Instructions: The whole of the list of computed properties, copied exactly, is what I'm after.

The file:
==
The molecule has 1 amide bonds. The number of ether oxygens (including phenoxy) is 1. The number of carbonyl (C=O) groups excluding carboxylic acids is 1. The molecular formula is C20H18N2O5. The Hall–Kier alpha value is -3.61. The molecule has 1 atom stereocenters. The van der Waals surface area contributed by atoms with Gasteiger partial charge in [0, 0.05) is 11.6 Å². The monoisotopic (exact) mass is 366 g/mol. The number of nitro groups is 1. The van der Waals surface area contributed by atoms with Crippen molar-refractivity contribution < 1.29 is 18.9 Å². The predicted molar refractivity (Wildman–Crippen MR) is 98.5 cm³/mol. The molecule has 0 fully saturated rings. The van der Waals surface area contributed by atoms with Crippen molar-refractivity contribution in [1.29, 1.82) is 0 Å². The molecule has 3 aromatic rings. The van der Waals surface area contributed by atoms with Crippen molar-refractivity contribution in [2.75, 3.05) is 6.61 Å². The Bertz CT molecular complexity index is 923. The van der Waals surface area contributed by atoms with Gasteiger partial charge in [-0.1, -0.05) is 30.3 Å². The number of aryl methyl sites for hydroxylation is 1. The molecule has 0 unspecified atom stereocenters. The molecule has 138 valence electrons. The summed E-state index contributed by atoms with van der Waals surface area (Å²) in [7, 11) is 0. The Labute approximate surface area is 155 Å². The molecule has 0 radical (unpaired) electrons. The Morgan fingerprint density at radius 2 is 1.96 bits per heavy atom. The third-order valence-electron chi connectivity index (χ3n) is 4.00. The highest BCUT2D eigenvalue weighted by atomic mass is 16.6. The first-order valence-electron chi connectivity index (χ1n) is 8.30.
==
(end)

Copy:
The molecule has 1 amide bonds. The number of ether oxygens (including phenoxy) is 1. The number of carbonyl (C=O) groups excluding carboxylic acids is 1. The molecular formula is C20H18N2O5. The Hall–Kier alpha value is -3.61. The molecule has 1 atom stereocenters. The van der Waals surface area contributed by atoms with Gasteiger partial charge in [0, 0.05) is 11.6 Å². The monoisotopic (exact) mass is 366 g/mol. The number of nitro groups is 1. The van der Waals surface area contributed by atoms with Crippen molar-refractivity contribution < 1.29 is 18.9 Å². The predicted molar refractivity (Wildman–Crippen MR) is 98.5 cm³/mol. The molecule has 0 fully saturated rings. The van der Waals surface area contributed by atoms with Crippen molar-refractivity contribution in [1.29, 1.82) is 0 Å². The molecule has 3 aromatic rings. The van der Waals surface area contributed by atoms with Crippen molar-refractivity contribution in [2.75, 3.05) is 6.61 Å². The Bertz CT molecular complexity index is 923. The van der Waals surface area contributed by atoms with Gasteiger partial charge in [-0.1, -0.05) is 30.3 Å². The number of aryl methyl sites for hydroxylation is 1. The molecule has 0 unspecified atom stereocenters. The molecule has 138 valence electrons. The summed E-state index contributed by atoms with van der Waals surface area (Å²) in [7, 11) is 0. The Labute approximate surface area is 155 Å². The molecule has 0 radical (unpaired) electrons. The Morgan fingerprint density at radius 2 is 1.96 bits per heavy atom. The third-order valence-electron chi connectivity index (χ3n) is 4.00. The highest BCUT2D eigenvalue weighted by atomic mass is 16.6. The first-order valence-electron chi connectivity index (χ1n) is 8.30.